Think you’ve seen everything area stages have to offer? With professional theaters in their annual summer slowdown, community troupes offer an overlooked alternative. (Plus, it’s a cheap date.)
Putting on a DIY show means plenty of high drama
Do you long for the spotlight — and are you also willing to operate it? Don’t much care for family dinners, date nights and clean laundry? Then the community-theater lifestyle may be for you.
The Washington area is home to more than 30 grassroots companies that function as the freewheeling cousins of D.C.’s professional theaters. They are all powered by people with both an acting jones and a day job — like Mel Gilpin, who directs, acts and stage-manages for several local companies.
“It is a huge time commitment,” says Gilpin, 30, an accounting manager by day who’s directing Neil LaBute’s “Fat Pig” for the Accokeek, Md.-based Hard Bargain Players. (An Express editor who worked with Hard Bargain did not contribute to this story.) “People in community theater, they all really love what they’re doing or they wouldn’t do it.” That’s because the DIY limelight comes at a price: Finding a theater to rent, whipping up costumes and recruiting a cast isn’t cheap.
Hard Bargain gets creative with the building-rental issue by staging plays in the open air on Hard Bargain Farm in Accokeek. This presents its own unique challenges. “I definitely did a show once where a fox walked through the audience,” Gilpin says. “If it starts raining, you get wet. Unless there’s thunder and lightning, we go on with the show. It really tests your focus as an actor.”
More established companies, such as the Little Theatre of Alexandria, founded in the 1930s, have a few more resources. LTA owns its freestanding theater, complete with a scene shop and dressing rooms, funded by membership fees and season subscriptions. “It’s not like we’re lugging sets and costumes into a rec center,” says Rachel Alberts, LTA’s governor for public relations. “It’s as close to professional theater as you’re going to get.”
What they still lack is time: The company demands a commitment of up to 21 performances per run. That’s six per week, when many theaters manage just three or four.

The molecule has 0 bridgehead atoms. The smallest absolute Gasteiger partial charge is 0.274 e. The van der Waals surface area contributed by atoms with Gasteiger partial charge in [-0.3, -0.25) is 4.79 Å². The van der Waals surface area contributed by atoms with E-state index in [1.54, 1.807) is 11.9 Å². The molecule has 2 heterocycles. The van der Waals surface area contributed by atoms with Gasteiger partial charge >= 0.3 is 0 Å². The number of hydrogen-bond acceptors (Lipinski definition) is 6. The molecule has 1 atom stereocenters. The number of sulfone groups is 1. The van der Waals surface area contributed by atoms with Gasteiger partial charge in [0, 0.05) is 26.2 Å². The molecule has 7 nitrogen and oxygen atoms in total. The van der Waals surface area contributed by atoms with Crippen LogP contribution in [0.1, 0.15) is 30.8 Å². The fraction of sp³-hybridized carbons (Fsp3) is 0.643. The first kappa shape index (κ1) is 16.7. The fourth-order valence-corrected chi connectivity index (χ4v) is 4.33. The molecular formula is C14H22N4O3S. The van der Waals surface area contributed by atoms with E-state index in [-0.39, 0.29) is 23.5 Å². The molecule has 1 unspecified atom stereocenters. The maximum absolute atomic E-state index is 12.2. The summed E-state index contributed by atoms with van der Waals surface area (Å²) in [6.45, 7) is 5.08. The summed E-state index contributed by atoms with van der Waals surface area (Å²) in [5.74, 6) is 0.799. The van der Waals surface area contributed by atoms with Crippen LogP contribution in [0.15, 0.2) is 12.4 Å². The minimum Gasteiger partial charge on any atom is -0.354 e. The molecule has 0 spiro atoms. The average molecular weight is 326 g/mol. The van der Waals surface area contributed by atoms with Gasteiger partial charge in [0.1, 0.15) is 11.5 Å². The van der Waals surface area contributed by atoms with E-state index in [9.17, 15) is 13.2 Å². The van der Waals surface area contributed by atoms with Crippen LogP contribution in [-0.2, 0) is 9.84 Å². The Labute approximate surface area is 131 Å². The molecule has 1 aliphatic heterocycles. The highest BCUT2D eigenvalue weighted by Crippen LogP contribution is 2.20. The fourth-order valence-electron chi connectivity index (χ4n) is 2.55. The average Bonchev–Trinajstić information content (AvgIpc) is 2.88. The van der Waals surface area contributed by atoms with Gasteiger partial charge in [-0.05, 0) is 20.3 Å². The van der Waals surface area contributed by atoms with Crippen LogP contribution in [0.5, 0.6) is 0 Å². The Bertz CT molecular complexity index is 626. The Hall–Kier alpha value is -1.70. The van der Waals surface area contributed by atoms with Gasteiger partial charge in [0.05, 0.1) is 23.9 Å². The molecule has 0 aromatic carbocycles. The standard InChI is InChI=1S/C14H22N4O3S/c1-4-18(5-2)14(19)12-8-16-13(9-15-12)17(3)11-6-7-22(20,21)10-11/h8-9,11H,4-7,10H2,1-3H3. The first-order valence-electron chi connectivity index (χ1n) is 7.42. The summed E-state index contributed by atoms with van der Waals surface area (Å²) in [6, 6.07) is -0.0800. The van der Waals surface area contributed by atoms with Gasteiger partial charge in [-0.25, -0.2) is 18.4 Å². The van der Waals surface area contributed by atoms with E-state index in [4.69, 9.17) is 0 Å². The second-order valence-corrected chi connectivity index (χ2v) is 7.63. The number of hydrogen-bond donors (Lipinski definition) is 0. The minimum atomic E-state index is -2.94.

For the diehards, however, community theater offers excellent, built-in benefits.
“If my fiance and I didn’t do theater together, we would never see each other,” Gilpin says. “That’s how we met. If you don’t have family with you in the theater, you’re going to make one.”
These late-season community productions offer something for every taste
1) If you loved “I Wish You Love” at the Kennedy Center: That was a biography of Nat King Cole; the revue “Ain’t Misbehavin’” at Elden Street Players in Herndon, Va., (through Aug. 20, $19-$22, Eldenstreet.com) celebrates the music of jazz great Fats Waller.
2) If you loved “Oklahoma” at Arena Stage: “Hairspray” at the Little Theatre of Alexandria (through Aug. 13, $25-$30, Thelittletheatre.com) has the same high energy and bouncy musical numbers. Heroine Tracy Turnblad (Shannon Kingett) sets out to dance on TV and ends up integrating 1960s Baltimore.
3) If you loved “Follies” at the Kennedy Center: Get another dose of Stephen Sondheim with “Company,” from St. George’s Players in Glenn Dale, Md. (Fri.-Aug. 14, $7.50-$15, Stgeo.org). This concept musical follows a single man deciding whether to follow in his married friends’ footsteps.
4) If you loved “Venus in Fur” at Studio Theatre: “Fat Pig” at Hard Bargain Players in Accokeek, Md. (Fri.-Aug. 20, $8-$10, Hbplayers.org) offers deep — and, at times, painful — ruminations on the intersection of desire, love and control.
5) If you loved “Night and Day” at Artisphere: “Night and Day” was a meditative play that tackled big ideas — journalism, colonialism, loneliness. “Doubt” (through Aug. 13, $10-$20, Dignityplayers.org), from Annapolis’ Dignity Players, mines similarly intense philosophical territory through the tale of a priest and a nun (Jim Gallagher and Mary MacLeod, left) locked in a political conflict.